a few of you asked to see photos from around my village, so this gives me a chance to upload small groups of photos from various times during the last year.

I actually live in a hamlet of less than 100 people, called Shimonohara, which means "lower field". About 150 years ago, when the modern state of Japan was created, Shimonhara was incorporated into the village of Tanijyugo, which means "inhabited valley". Tanijyugo was later incorporated into the town of Sakurae, which means "cherry inlet". 2 years ago Sakurae became incorporated into the city of Gotsu, which means Go Port, Go being the name of the river that enters the Japan Sea at Gotsu.

Shimonohara is about 20kms upstream of Gotsu on the bank of the Go.

My hamlet is further subdivided into 3 sections, Upper, Middle, and Lower. Each of these sections is composed of 5 household units called "Gumi". Gumi were created by the rulers of Japan as a form of political control. each 5 household group was held collectively responsible for any crimes or misdemeanors committed by any member of the 5 households.

This goes a long way to explain the nosiness of Japanese to their neighbors.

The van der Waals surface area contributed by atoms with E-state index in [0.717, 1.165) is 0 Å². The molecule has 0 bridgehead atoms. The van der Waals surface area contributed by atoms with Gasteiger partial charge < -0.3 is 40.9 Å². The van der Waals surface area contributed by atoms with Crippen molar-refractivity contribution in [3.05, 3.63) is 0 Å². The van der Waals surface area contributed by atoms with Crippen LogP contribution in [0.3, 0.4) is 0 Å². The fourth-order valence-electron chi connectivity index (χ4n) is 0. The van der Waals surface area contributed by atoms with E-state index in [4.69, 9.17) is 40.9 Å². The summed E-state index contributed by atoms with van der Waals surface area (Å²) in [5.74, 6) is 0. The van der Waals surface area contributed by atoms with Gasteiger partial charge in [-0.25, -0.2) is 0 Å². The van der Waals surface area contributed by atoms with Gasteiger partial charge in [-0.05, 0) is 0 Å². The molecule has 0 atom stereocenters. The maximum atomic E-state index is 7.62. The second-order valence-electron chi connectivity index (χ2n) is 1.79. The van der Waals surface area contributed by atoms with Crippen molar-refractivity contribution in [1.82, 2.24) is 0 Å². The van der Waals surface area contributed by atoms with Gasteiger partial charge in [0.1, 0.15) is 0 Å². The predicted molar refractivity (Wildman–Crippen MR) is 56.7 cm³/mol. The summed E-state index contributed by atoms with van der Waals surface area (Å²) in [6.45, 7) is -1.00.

The gumi as a unit still function. If there is a death, it is the gumi that is responsible for the funeral and the complex set of rituals connected to it.

Japan has a very aged population, and in the rural areas the younger people have moved to the cities for "convenience", so most people in Shimonohara are much older than me.

The houses are built against the steep mountainside, around the large area of rice paddies.

The road ends here, so there is no through traffic.

the My Home album contains photos  from within my house or hamlet.

Tomorrow I will start uploading an album called "May 4th". 2 mexican friends from Kyoto were visiting on a mini-Flickr meet, and these photos are from a one hour walk around the hamlet.

Next day we went to Iwami Ginzan, and the resulting photos can be seen the Cinco De Mayo album